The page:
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Decisions. Decisions.

Graduation. You've looked forward to this day for years, planned for it, prepared for it. Maybe you're going to have a big party to celebrate. And you should celebrate. It's a milestone in your life, the closest thing our society has to a coming-of-age ceremony.

But with graduation comes a whole new set of decisions to make. You've doubtless been thinking about the big, obvious ones:

  • Will you go to college or pursue a trade?

  • Perhaps a priestly or religious vocation?

  • Where will you go to college?

  • What job will you take?

But there is another set of decisions—far less obvious but no less important—that you might not have been thinking about.

  • Which high school friends will you stay in touch with and how will you keep in contact with them?

  • Whom will you choose as your new friends?

  • What will your prayer life look like now that your schedule is likely more up to you?

  • What habits are you going to form?

  • What will you do in your free time?

This second group of decisions, which are far too often ignored, has more to do with your long-term happiness and success than big obvious choices like where to go to college.

The foundation you lay for your life, the virtues or vices you form now, the way you spend your time, the things you focus on every day: those things will define who you will become as an adult.

If you pick good friends—people who really care about you and want your good—and work to maintain those friendships, they will help you do well in your classes, they will help you be a better person and, ultimately, they will help you become closer to God.

If you commit to daily prayer and spiritual reading now, you will deepen your relationship with God and form a habit that will keep you grounded in times of success and save you from despair in times of struggle and sorrow.

If you commit to spending your free time well, engaging in productive pursuits rather than passive consumption, the benefits are too many to count.

By all means, plan to have fun! But in five years, do you want to look back on hours of binge-watching TikTok videos or scrolling Instagram feeds? Or would you rather look back on the results of hiking with friends; learning how to cook tasty, healthy food; studying a language or an instrument; weightlifting; or gardening? These activities leave lasting results in the form of health, skills acquired, and virtues developed—not to mention profound satisfaction—while passive consumption gives little but momentary pleasure in exchange for your time.

No matter where (or if) you go to college, if you spend your life without friends, far from God, consuming rather than creating, you will get nothing but emptiness.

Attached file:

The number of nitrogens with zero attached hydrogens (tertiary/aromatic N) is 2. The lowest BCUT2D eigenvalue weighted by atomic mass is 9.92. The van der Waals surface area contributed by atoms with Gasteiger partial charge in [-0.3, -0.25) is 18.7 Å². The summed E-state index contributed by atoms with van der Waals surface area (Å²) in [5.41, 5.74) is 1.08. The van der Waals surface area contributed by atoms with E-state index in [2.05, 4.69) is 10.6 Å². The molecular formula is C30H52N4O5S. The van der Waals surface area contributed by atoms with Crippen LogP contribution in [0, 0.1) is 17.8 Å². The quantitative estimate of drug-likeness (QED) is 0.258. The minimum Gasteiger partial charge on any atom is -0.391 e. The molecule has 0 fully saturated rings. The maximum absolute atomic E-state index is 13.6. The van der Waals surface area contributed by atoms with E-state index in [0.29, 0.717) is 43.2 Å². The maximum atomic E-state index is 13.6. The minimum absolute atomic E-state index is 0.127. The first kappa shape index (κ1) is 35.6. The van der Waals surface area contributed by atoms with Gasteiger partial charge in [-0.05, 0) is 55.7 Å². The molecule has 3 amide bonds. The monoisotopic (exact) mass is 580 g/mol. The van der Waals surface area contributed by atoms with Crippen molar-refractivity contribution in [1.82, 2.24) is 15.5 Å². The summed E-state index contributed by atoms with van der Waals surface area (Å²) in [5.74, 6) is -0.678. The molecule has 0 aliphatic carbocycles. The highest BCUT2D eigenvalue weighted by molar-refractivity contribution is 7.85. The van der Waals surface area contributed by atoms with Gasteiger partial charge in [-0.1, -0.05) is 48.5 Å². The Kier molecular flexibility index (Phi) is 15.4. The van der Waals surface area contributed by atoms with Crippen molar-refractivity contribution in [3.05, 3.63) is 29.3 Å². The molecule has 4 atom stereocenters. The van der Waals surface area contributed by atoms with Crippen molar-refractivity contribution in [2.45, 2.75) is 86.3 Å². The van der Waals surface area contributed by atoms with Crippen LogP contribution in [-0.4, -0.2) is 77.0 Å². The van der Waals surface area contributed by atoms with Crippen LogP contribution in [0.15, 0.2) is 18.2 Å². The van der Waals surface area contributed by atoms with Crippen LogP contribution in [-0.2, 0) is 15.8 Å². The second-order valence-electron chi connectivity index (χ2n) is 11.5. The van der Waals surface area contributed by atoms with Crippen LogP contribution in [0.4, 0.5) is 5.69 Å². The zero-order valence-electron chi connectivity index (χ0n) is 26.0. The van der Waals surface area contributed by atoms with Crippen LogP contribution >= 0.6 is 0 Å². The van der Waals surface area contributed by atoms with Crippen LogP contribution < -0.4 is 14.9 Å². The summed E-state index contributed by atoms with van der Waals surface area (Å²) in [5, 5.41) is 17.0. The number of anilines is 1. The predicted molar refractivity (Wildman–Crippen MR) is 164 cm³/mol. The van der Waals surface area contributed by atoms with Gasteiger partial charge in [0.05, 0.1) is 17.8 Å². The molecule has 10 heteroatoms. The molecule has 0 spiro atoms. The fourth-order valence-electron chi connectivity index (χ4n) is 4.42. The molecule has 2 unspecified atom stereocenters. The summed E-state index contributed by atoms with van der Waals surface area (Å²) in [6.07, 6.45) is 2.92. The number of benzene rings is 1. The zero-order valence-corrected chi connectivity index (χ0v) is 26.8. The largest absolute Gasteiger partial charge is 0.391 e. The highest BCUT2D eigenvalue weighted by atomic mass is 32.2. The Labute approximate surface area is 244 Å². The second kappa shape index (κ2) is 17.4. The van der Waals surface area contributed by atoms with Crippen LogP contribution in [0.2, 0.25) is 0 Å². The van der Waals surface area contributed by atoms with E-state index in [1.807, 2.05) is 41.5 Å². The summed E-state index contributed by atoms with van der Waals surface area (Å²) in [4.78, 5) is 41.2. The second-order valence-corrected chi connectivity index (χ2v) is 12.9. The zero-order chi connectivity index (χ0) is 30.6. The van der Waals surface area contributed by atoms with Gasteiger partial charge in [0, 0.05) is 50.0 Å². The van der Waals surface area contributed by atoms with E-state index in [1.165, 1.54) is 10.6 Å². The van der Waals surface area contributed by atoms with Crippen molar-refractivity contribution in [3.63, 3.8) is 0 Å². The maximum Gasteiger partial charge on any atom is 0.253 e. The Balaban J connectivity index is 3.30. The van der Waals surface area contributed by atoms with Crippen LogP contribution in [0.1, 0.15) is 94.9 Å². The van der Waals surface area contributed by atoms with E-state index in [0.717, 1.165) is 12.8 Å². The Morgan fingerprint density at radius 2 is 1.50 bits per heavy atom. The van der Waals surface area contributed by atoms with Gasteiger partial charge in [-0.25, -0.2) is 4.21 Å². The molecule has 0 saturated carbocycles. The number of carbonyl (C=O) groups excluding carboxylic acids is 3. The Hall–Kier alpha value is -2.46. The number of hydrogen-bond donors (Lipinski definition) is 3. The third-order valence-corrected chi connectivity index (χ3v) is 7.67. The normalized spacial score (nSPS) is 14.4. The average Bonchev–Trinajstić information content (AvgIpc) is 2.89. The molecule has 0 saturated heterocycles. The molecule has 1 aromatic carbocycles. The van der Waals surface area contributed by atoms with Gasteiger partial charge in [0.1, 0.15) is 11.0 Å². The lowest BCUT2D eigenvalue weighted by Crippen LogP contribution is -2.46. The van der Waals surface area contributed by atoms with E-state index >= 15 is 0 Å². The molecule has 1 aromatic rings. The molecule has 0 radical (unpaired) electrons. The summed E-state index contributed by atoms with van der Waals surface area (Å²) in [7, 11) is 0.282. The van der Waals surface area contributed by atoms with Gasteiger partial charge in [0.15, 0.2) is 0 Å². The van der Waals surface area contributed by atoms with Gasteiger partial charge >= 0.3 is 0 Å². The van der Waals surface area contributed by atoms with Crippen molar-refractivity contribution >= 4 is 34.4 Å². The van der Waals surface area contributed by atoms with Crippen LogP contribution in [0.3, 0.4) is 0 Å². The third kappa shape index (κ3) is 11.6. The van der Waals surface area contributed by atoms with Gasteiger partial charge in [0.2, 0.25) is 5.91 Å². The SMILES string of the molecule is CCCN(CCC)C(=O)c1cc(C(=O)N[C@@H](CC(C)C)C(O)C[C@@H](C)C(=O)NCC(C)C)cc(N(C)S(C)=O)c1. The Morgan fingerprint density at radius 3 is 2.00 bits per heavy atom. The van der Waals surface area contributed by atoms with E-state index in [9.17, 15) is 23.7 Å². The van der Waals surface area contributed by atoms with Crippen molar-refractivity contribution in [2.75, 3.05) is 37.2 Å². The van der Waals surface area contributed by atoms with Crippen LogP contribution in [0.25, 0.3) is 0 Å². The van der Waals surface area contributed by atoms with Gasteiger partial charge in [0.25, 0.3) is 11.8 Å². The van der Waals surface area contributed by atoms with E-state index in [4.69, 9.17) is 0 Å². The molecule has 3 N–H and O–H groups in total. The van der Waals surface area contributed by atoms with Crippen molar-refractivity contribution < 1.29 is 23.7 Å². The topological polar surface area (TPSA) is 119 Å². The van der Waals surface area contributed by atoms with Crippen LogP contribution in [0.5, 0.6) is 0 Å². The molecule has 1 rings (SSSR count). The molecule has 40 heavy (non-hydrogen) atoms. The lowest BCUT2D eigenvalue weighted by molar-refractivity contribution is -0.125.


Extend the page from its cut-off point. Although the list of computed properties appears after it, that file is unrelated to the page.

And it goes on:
And no matter where (or if) you go to college, if you spend your life with well-chosen friends, conversing with God and adding value and beauty to the world, you will find fulfillment and happiness.

So if you're graduating this year, take a break from all your big plans and take some time to rethink the seemingly little decisions that really define who you are.


One good habit you will want to keep around is reading good books: the classics of literature, so that you can take part in the Great Conversation of Western culture, and also the lighter books that are fun and uplifting. Not all our well-chosen friends need to be people. Books can also encourage us to practice virtue and make good decisions.

Here are a few books from Catholic Teen Books where characters must decide what to do with their lives:

  • At the beginning of Heaven's Hunter, Randall Yung is about to graduate from college. The plans he's made for himself have fallen through, and he doesn't like the plans others have made for him. But an idealistic friend helps him find a new direction for his life.

  • In I Am Margaret by Corinna Turner, despite the fact that Margo's "graduation" doesn't go well---she's declared subhuman and reassigned as spare parts---she still finds she has decisions to make. What will she do with the short time she has left?

  • In “The Underappreciated Virtues of Green Fingered Monsters” and in “Birthday Secrets,” short stories that can be found in A Saint in the Family, Kyle must decide what to do after graduation—begin a normal adult life or fake his death and travel to the Vatican Free State to test his vocation to the priesthood.

  • In Leslea Wahl's short story “Grace Among Gangsters,” Luke is stressed about the many decisions he faces regarding his future. But when his grandma shares a story from her childhood, he realizes the answer isn’t as complicated as he thinks it is. Prayer and trust will help lead the way. (short story Coming Soon)

  • In Summer at West Castle by Theresa Linden, Caitlyn takes a summer job a castle-like house, where she plans to use the solitude and her free time to seek God’s will for her life. But when one of the West brothers returns home, she finds herself tested and challenged to look beneath the surface. One act of mercy puts her on an unexpected path.

  • Keefe, in Theresa Linden’s West Brothers novel Standing Strong, thinks God might be calling him to a vocation as a Franciscan Brother, but so many things seem to stand in the way of him even attending the discernment retreat. Could this really be God’s will for a guy like him?

Cover photo by Emily Ranquist

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